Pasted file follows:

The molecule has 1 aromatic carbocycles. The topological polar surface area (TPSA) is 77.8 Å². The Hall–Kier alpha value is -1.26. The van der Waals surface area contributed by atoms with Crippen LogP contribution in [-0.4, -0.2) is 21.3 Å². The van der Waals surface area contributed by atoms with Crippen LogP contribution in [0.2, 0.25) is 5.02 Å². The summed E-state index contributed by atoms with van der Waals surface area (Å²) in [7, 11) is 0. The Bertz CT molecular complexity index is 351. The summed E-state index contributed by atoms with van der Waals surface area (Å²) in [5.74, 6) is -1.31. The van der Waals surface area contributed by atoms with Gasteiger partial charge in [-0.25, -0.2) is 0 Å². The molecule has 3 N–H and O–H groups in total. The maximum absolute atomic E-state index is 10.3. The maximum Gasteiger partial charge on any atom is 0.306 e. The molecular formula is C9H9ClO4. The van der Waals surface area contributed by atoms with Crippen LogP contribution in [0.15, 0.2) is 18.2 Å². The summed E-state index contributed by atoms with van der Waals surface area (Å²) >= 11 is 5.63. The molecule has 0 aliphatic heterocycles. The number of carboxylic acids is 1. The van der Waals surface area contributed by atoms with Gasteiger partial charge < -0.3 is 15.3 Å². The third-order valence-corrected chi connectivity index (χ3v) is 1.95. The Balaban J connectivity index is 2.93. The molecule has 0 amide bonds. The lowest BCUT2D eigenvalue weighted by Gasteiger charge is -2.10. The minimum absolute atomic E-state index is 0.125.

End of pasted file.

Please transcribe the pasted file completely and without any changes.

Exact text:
The molecule has 1 aromatic carbocycles. The topological polar surface area (TPSA) is 77.8 Å². The Hall–Kier alpha value is -1.26. The van der Waals surface area contributed by atoms with Crippen LogP contribution in [-0.4, -0.2) is 21.3 Å². The van der Waals surface area contributed by atoms with Crippen LogP contribution in [0.2, 0.25) is 5.02 Å². The summed E-state index contributed by atoms with van der Waals surface area (Å²) in [7, 11) is 0. The Bertz CT molecular complexity index is 351. The summed E-state index contributed by atoms with van der Waals surface area (Å²) in [5.74, 6) is -1.31. The van der Waals surface area contributed by atoms with Gasteiger partial charge in [-0.25, -0.2) is 0 Å². The molecule has 3 N–H and O–H groups in total. The maximum absolute atomic E-state index is 10.3. The maximum Gasteiger partial charge on any atom is 0.306 e. The molecular formula is C9H9ClO4. The van der Waals surface area contributed by atoms with Crippen LogP contribution in [0.15, 0.2) is 18.2 Å². The summed E-state index contributed by atoms with van der Waals surface area (Å²) >= 11 is 5.63. The molecule has 0 aliphatic heterocycles. The number of carboxylic acids is 1. The van der Waals surface area contributed by atoms with Gasteiger partial charge < -0.3 is 15.3 Å². The third-order valence-corrected chi connectivity index (χ3v) is 1.95. The Balaban J connectivity index is 2.93. The molecule has 0 amide bonds. The lowest BCUT2D eigenvalue weighted by Gasteiger charge is -2.10. The minimum absolute atomic E-state index is 0.125.